So thanks in part to an incredible on-campus performance of “Heathers” my boyfriend and I went to recently, my love for this musical has been rekindled. And just in time for terrible, horrible tragedy to strike – of course. A “Heathers” remake.
Oh god. Here we go.
So I’ve, regrettably, gotten back into Fire Emblem: Heroes. I swore I wouldn’t play it until they added my beloved husband Silas, but I recently went against my promise due to… jealousy, mainly. I’m now a part of a Fire Emblem themed Discord with a couple of friends and their discussion about the game made me miss it somewhat. So I started playing again.
And it’s been fun! Even though I still can’t play as my husband, I do get to play as a lot of other favorite Fire Emblem characters. I get to pull for them in the gacha, train them up, and even back them in gauntlets. In fact, for the last gauntlet, I was excited to back up Camilla, one of my favorite characters from Fates (see the entire blog post I wrote about her).
That is, until I popped onto tumblr and saw the drama raging around her inclusion (as well as Tharja’s), in the gauntlet, mostly revolving around the fact that, as two of the most sexualized characters, they were automatically incredibly popular and thus shoe-ins for the finale. That’s not exactly what happened, but it still promoted a discussion I, personally, find very interesting.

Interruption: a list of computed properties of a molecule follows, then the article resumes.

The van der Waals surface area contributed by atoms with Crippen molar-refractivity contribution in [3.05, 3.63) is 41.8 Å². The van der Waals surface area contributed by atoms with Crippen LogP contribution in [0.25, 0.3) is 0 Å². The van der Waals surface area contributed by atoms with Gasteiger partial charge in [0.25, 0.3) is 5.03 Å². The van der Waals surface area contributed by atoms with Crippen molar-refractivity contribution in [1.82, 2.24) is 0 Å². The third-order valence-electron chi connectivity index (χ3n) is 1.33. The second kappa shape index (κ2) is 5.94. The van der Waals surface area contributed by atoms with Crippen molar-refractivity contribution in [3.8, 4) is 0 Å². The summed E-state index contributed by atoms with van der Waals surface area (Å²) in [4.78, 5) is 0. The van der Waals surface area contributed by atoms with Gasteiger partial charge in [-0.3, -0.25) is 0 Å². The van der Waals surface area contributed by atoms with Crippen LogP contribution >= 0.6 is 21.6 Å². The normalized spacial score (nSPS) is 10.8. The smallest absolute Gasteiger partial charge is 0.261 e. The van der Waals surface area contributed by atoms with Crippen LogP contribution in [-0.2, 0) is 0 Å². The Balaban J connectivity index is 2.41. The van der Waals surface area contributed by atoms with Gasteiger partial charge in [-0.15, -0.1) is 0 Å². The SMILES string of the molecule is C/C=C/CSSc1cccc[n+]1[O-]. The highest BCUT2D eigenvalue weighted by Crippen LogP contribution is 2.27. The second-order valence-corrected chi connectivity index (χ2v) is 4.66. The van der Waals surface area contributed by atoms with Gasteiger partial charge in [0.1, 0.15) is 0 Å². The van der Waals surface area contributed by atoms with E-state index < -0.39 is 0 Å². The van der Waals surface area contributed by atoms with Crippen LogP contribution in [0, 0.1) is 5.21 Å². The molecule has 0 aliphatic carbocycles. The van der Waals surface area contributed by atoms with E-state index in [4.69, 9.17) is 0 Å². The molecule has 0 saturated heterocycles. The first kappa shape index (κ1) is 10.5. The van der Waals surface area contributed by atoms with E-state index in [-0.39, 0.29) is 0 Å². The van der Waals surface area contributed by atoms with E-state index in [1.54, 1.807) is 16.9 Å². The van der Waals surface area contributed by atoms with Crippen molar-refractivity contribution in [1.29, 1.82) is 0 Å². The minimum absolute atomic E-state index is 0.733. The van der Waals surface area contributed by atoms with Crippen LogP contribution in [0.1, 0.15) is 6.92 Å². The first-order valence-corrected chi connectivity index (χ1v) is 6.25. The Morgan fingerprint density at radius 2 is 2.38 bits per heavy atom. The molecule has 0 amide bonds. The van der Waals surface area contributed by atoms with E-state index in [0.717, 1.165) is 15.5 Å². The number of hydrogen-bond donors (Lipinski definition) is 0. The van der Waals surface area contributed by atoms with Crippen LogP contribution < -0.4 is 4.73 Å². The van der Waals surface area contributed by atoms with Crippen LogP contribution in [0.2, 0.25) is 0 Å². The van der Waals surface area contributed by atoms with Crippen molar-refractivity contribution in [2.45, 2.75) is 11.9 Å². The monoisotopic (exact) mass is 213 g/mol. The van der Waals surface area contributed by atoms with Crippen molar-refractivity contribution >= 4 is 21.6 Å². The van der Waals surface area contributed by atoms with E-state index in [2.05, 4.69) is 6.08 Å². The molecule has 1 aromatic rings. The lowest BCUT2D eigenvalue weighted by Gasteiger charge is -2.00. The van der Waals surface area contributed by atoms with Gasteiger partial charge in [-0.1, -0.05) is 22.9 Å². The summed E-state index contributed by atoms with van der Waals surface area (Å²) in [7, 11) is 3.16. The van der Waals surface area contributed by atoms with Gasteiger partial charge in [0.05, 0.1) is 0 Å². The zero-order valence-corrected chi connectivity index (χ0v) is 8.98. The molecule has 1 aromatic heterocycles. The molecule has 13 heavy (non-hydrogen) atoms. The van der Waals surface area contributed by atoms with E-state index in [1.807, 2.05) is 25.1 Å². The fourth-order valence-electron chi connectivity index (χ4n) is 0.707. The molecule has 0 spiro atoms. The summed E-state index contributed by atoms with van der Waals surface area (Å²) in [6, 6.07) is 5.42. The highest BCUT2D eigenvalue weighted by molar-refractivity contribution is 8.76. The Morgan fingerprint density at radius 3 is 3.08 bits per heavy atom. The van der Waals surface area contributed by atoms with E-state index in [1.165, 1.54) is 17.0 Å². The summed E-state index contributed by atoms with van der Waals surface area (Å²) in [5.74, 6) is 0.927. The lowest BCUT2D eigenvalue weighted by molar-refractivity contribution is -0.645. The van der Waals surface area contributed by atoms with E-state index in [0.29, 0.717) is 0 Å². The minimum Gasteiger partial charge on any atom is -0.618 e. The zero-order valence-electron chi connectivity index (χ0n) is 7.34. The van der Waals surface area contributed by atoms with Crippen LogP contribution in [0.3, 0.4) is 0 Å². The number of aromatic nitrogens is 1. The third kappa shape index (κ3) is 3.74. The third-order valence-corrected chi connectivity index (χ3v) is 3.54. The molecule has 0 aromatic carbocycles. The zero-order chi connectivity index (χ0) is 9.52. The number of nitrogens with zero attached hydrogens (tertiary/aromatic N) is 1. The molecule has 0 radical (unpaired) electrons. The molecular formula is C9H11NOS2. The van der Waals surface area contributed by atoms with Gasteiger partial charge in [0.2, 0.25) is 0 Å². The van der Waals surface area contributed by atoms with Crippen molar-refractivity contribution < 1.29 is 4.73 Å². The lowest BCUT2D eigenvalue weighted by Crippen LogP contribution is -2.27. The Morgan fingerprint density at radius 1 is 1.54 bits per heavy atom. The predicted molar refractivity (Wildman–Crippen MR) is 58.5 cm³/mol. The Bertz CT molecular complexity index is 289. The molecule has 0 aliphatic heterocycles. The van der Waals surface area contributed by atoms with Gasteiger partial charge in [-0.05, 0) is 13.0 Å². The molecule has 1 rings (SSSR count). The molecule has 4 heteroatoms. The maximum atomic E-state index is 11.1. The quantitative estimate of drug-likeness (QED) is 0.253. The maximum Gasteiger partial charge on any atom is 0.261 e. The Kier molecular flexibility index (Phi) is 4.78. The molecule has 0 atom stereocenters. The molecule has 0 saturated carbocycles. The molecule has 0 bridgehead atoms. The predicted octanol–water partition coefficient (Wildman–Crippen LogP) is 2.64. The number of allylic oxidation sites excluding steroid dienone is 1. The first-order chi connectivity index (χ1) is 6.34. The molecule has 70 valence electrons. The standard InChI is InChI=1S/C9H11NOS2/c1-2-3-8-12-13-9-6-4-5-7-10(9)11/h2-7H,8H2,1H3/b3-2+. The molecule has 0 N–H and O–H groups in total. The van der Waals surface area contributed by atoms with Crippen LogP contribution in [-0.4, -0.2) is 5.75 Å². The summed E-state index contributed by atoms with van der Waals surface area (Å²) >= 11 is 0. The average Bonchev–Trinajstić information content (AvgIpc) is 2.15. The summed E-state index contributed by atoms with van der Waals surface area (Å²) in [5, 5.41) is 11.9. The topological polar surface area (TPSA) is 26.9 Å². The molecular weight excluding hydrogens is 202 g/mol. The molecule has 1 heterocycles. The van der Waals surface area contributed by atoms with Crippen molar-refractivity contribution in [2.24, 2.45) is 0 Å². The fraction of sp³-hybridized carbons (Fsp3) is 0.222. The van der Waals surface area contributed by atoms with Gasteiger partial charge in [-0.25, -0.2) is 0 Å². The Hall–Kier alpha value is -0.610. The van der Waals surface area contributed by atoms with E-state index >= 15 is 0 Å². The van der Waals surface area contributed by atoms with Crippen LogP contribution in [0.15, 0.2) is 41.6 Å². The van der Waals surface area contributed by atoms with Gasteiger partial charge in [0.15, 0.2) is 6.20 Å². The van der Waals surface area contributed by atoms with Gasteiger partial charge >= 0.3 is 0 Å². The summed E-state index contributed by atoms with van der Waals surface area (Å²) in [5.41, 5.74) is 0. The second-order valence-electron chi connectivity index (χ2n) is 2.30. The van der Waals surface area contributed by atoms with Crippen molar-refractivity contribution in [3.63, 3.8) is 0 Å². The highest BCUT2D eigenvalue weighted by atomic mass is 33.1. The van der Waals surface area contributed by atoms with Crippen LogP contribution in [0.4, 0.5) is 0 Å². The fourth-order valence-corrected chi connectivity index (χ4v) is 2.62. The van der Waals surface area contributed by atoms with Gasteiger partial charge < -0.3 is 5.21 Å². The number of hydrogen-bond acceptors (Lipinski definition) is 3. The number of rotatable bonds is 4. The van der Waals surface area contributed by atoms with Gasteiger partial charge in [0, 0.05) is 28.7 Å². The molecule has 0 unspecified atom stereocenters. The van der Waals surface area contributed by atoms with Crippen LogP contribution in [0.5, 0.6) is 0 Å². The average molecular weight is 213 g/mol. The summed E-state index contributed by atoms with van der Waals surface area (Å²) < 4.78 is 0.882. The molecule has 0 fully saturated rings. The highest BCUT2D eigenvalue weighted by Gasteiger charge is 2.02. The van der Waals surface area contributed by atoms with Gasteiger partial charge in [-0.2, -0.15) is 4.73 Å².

So how much fan service is too much fan service, anyway?
A few years ago, my mother sat on my bed and told me that I shouldn’t hate men.
“Some men are bad, honey,” she said, “But there are also great men out there. You shouldn’t hate them all.”
At the time, I was frustrated. I had just got done telling her about Anita Sarkeesian’s “Women in Gaming” series, which I had binged that day, and it had awoken my mind to a big, giant, societal problem that I had never been able to bring into context the way she could. Suddenly, for the first time, someone else understood what it was like to be a girl wanting to see herself reflected in the culture she consumed. A girl who wasn’t a damsel, or a hardened (but still sexy) badass, or a flimsy love interest. Just. A hero. A main character. With agency and flaws and a story everyone could relate to.